Niemeyer Soares Filho, Oscar (1907–)

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Niemeyer Soares Filho, Oscar (1907–)

Oscar Niemeyer Soares Filho is a Brazilian architect. Niemeyer was born on December 15, 1907, in Rio de Janeiro and attended the National School of Fine Arts there from 1930 to 1934. He began to work with Lucio Costa and Carlos Leão, leaders of the modern movement in Brazilian architecture, in 1934. From 1937 to 1943, he collaborated with and ultimately succeeded Costa as head of the design team for the Ministry of Education and Health building in Rio, which brought Niemeyer into contact with Le Corbusier, the Swiss-born French architect who consulted on the design. The raised peristyle design of the building infuses many of the characteristic Corbusian elements (rooftop garden, sun roof, and inverted roof) with Brazilian baroque expression.

In the late 1930s, Niemeyer once again worked with Costa. The Brazilian Pavilion for the 1939 New York World's Fair catapulted Costa, Niemeyer, and the whole Brazilian movement into the world spotlight. A fluid plan centers on an exotic garden layout, the work of the painter Roberto Burle Marx. In 1947, Niemeyer was asked to represent Brazil on a commission in the planning of the United Nations buildings in New York City. In the 1940s, the architect Walter Gropius named Niemeyer the "bird of paradise" of the architectural world.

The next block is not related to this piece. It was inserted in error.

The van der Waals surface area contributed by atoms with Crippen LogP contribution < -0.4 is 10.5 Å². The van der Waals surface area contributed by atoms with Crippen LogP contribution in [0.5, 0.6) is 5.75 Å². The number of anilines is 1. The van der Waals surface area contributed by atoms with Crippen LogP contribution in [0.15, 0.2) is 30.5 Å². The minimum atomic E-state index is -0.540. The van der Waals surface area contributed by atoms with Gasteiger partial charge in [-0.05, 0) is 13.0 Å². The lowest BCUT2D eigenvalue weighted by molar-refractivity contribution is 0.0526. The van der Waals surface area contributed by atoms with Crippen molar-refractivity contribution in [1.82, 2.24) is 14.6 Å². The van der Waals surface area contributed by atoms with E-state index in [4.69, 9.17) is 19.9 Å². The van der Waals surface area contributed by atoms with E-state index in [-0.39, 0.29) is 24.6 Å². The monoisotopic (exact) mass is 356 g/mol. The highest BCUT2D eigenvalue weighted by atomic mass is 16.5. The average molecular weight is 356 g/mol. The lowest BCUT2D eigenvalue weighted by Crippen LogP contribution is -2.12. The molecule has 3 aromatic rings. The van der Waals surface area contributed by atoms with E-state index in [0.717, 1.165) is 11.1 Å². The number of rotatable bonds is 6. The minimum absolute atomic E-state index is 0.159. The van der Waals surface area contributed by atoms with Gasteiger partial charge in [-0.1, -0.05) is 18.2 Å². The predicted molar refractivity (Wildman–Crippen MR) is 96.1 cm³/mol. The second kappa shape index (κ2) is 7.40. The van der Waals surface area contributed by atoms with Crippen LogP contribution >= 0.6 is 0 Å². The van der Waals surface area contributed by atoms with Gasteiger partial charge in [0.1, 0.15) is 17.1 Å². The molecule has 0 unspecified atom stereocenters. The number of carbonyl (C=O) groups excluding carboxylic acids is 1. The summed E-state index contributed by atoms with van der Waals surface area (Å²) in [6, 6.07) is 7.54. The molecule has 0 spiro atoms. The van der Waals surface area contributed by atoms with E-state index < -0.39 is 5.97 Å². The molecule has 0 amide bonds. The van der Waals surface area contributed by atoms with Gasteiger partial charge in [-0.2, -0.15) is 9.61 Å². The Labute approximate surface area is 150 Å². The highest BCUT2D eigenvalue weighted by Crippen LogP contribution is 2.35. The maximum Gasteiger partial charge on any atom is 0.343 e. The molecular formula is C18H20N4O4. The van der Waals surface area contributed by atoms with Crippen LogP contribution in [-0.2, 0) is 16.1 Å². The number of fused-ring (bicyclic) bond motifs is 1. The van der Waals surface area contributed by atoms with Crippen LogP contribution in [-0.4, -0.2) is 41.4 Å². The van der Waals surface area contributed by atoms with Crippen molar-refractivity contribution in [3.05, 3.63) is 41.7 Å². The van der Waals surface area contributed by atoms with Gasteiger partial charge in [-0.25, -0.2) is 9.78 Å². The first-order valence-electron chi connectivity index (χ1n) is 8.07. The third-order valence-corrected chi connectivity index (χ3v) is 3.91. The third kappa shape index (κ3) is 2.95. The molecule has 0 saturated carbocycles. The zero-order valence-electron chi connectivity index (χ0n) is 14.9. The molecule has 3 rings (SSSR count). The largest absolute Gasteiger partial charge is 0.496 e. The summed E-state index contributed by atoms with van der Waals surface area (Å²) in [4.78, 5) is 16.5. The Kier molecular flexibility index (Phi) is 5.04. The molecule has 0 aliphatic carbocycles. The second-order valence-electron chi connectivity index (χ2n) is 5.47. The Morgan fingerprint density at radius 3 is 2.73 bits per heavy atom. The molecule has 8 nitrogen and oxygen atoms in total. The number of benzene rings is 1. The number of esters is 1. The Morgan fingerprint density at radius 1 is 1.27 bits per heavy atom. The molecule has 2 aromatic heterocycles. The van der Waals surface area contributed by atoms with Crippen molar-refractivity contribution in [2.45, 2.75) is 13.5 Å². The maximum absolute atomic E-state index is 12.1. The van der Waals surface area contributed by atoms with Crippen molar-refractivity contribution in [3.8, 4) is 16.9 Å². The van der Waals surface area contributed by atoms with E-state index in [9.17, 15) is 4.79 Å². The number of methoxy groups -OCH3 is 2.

Niemeyer's first major solo project was the plan for a group of buildings in Pampulha, a new suburb in Belo Horizonte, the capital of the state of Minas Gerais. The project was commissioned in 1941 by Juscelino Kubitschek de Oliveira (1902–1976), then mayor of Belo Horizonte and later president of Brazil (1956–1961). It incorporates the use of free forms, the interplay of light and shade, painting, and sculpture into the architectural formula. The complex includes the casino, which some have called Niemeyer's masterwork. It is a "narrative" building with ramps, elliptical corridors, promenades, and labyrinthine accessways to direct the flow, while colorful stones, glass, and textures paint the mood. The building has served as an art museum since the interdiction on gambling. The other buildings in the Niemeyer group are a circular restaurant with a sun roof, the yacht club with an inverted slope roof, and the São Francisco de Assis Chapel adorned with parabolic shells.

Niemeyer's 1955 design for the Museum of Modern Art in Caracas serves as an aesthetic watershed in his career. Borrowing design elements and forms, such as pyramidal shapes, reminiscent of neoclassicism, he distances himself somewhat from the informal functional focus of his earlier free-form designs. To the detriment of function and social need, this tendency is reiterated and extended further in the free-form modernism of the new capital city, Brasília, the plans for which were initiated following the election of Kubitschek to the presidency in 1956. Niemeyer served as chief architect for Novacap, the government building authority, between 1956 and 1961. Responsible for designing the public buildings, Niemeyer helped fulfill Lucio Costa's master plans for the new city. Between 1958 and 1961, he designed the president's residence of Alvorada Palace, the Supreme Court building, the Presidential Chapel, the Three Towers Square, the National Theater, a group of buildings for the University of Brasília, the Arches Palace, and the Ministry of Justice.